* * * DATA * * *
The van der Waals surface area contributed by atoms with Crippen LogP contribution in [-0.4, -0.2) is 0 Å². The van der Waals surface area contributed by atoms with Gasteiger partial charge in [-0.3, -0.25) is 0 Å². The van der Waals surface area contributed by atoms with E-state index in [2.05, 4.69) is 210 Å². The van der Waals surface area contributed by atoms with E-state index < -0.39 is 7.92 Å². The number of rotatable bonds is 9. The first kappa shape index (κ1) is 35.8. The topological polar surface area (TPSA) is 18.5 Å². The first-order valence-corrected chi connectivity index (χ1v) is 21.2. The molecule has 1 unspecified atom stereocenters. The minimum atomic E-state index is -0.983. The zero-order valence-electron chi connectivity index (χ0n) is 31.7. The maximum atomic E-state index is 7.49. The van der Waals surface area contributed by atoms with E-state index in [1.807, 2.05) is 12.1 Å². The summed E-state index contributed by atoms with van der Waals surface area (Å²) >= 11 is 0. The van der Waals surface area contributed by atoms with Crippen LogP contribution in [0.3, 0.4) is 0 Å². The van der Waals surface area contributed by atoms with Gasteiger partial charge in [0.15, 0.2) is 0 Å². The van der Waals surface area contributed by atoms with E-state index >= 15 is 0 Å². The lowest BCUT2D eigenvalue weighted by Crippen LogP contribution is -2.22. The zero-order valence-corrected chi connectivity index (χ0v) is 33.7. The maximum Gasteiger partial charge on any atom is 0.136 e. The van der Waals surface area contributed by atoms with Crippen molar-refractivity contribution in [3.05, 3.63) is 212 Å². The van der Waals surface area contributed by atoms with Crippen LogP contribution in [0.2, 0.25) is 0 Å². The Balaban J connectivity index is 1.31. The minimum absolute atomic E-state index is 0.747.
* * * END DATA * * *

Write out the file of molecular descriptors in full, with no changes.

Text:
The van der Waals surface area contributed by atoms with Crippen LogP contribution in [-0.4, -0.2) is 0 Å². The van der Waals surface area contributed by atoms with Gasteiger partial charge in [-0.3, -0.25) is 0 Å². The van der Waals surface area contributed by atoms with E-state index in [2.05, 4.69) is 210 Å². The van der Waals surface area contributed by atoms with E-state index < -0.39 is 7.92 Å². The number of rotatable bonds is 9. The first kappa shape index (κ1) is 35.8. The topological polar surface area (TPSA) is 18.5 Å². The first-order valence-corrected chi connectivity index (χ1v) is 21.2. The molecule has 1 unspecified atom stereocenters. The minimum atomic E-state index is -0.983. The zero-order valence-electron chi connectivity index (χ0n) is 31.7. The maximum atomic E-state index is 7.49. The van der Waals surface area contributed by atoms with E-state index in [1.807, 2.05) is 12.1 Å². The summed E-state index contributed by atoms with van der Waals surface area (Å²) >= 11 is 0. The van der Waals surface area contributed by atoms with Crippen LogP contribution in [0.3, 0.4) is 0 Å². The van der Waals surface area contributed by atoms with Gasteiger partial charge in [0.15, 0.2) is 0 Å². The van der Waals surface area contributed by atoms with E-state index >= 15 is 0 Å². The lowest BCUT2D eigenvalue weighted by Crippen LogP contribution is -2.22. The zero-order valence-corrected chi connectivity index (χ0v) is 33.7. The maximum Gasteiger partial charge on any atom is 0.136 e. The van der Waals surface area contributed by atoms with Crippen molar-refractivity contribution in [3.05, 3.63) is 212 Å². The van der Waals surface area contributed by atoms with Crippen LogP contribution in [0.2, 0.25) is 0 Å². The Balaban J connectivity index is 1.31. The minimum absolute atomic E-state index is 0.747.